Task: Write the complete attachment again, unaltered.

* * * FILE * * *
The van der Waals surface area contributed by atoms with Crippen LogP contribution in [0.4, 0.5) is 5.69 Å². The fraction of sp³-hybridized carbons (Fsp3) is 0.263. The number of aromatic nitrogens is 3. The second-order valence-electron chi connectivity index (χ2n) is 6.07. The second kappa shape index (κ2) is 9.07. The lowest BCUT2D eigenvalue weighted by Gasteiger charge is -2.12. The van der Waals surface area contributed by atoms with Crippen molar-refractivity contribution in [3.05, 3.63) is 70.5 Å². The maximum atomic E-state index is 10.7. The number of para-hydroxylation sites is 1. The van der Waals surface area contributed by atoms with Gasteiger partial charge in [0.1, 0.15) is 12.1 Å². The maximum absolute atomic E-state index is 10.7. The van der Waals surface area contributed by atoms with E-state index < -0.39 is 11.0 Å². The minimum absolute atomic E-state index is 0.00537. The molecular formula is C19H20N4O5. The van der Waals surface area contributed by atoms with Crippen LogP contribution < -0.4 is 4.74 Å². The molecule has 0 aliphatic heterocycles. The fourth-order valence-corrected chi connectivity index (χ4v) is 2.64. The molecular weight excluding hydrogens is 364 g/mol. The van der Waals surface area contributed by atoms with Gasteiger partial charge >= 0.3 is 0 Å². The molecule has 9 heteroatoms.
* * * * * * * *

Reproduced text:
The van der Waals surface area contributed by atoms with Crippen LogP contribution in [0.4, 0.5) is 5.69 Å². The fraction of sp³-hybridized carbons (Fsp3) is 0.263. The number of aromatic nitrogens is 3. The second-order valence-electron chi connectivity index (χ2n) is 6.07. The second kappa shape index (κ2) is 9.07. The lowest BCUT2D eigenvalue weighted by Gasteiger charge is -2.12. The van der Waals surface area contributed by atoms with Crippen molar-refractivity contribution in [3.05, 3.63) is 70.5 Å². The maximum atomic E-state index is 10.7. The number of para-hydroxylation sites is 1. The van der Waals surface area contributed by atoms with Gasteiger partial charge in [0.1, 0.15) is 12.1 Å². The maximum absolute atomic E-state index is 10.7. The van der Waals surface area contributed by atoms with E-state index < -0.39 is 11.0 Å². The minimum absolute atomic E-state index is 0.00537. The molecular formula is C19H20N4O5. The van der Waals surface area contributed by atoms with Crippen LogP contribution < -0.4 is 4.74 Å². The molecule has 0 aliphatic heterocycles. The fourth-order valence-corrected chi connectivity index (χ4v) is 2.64. The molecular weight excluding hydrogens is 364 g/mol. The van der Waals surface area contributed by atoms with Gasteiger partial charge >= 0.3 is 0 Å². The molecule has 9 heteroatoms.